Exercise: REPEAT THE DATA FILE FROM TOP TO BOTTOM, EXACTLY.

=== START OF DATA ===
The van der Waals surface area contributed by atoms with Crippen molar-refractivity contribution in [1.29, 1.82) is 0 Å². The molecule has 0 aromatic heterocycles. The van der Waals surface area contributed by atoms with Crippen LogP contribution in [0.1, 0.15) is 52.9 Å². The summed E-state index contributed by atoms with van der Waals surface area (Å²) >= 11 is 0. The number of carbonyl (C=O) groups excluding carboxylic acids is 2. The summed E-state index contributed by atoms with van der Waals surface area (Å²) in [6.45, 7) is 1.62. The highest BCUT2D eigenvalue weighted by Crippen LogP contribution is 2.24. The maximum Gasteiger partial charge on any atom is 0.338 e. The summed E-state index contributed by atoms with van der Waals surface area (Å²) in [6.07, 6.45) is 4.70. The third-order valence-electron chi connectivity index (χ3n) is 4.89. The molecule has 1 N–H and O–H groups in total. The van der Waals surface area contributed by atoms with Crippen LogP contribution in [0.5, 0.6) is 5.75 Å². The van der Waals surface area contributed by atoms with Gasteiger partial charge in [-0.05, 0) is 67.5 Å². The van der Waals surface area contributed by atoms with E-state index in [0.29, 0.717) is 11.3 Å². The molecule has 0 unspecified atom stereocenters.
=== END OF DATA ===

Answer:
The van der Waals surface area contributed by atoms with Crippen molar-refractivity contribution in [1.29, 1.82) is 0 Å². The molecule has 0 aromatic heterocycles. The van der Waals surface area contributed by atoms with Crippen LogP contribution in [0.1, 0.15) is 52.9 Å². The summed E-state index contributed by atoms with van der Waals surface area (Å²) >= 11 is 0. The number of carbonyl (C=O) groups excluding carboxylic acids is 2. The summed E-state index contributed by atoms with van der Waals surface area (Å²) in [6.45, 7) is 1.62. The highest BCUT2D eigenvalue weighted by Crippen LogP contribution is 2.24. The maximum Gasteiger partial charge on any atom is 0.338 e. The summed E-state index contributed by atoms with van der Waals surface area (Å²) in [6.07, 6.45) is 4.70. The third-order valence-electron chi connectivity index (χ3n) is 4.89. The molecule has 1 N–H and O–H groups in total. The van der Waals surface area contributed by atoms with Crippen LogP contribution in [0.5, 0.6) is 5.75 Å². The van der Waals surface area contributed by atoms with Gasteiger partial charge in [-0.05, 0) is 67.5 Å². The van der Waals surface area contributed by atoms with E-state index in [0.29, 0.717) is 11.3 Å². The molecule has 0 unspecified atom stereocenters.